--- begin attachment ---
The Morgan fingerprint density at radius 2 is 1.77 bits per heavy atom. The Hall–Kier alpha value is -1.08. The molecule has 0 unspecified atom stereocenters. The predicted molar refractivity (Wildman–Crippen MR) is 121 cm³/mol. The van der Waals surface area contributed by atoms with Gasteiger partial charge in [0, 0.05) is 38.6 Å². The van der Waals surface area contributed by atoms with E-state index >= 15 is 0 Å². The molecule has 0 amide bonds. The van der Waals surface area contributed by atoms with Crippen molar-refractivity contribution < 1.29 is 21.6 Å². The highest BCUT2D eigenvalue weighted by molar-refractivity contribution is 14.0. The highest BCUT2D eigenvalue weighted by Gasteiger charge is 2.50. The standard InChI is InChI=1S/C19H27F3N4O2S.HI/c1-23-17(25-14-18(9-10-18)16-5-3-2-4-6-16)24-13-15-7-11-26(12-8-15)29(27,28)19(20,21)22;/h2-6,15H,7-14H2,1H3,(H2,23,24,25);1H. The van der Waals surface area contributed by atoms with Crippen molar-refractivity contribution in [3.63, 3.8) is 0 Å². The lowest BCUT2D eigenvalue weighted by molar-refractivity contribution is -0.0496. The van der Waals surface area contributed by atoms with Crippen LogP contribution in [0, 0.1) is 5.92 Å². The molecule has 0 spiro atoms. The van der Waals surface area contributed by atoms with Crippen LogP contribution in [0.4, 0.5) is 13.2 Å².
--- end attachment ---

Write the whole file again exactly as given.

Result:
The Morgan fingerprint density at radius 2 is 1.77 bits per heavy atom. The Hall–Kier alpha value is -1.08. The molecule has 0 unspecified atom stereocenters. The predicted molar refractivity (Wildman–Crippen MR) is 121 cm³/mol. The van der Waals surface area contributed by atoms with Gasteiger partial charge in [0, 0.05) is 38.6 Å². The van der Waals surface area contributed by atoms with E-state index >= 15 is 0 Å². The molecule has 0 amide bonds. The van der Waals surface area contributed by atoms with Crippen molar-refractivity contribution < 1.29 is 21.6 Å². The highest BCUT2D eigenvalue weighted by molar-refractivity contribution is 14.0. The highest BCUT2D eigenvalue weighted by Gasteiger charge is 2.50. The standard InChI is InChI=1S/C19H27F3N4O2S.HI/c1-23-17(25-14-18(9-10-18)16-5-3-2-4-6-16)24-13-15-7-11-26(12-8-15)29(27,28)19(20,21)22;/h2-6,15H,7-14H2,1H3,(H2,23,24,25);1H. The van der Waals surface area contributed by atoms with Crippen molar-refractivity contribution in [3.63, 3.8) is 0 Å². The lowest BCUT2D eigenvalue weighted by molar-refractivity contribution is -0.0496. The van der Waals surface area contributed by atoms with Crippen LogP contribution in [0, 0.1) is 5.92 Å². The molecule has 0 spiro atoms. The van der Waals surface area contributed by atoms with Crippen LogP contribution in [0.4, 0.5) is 13.2 Å².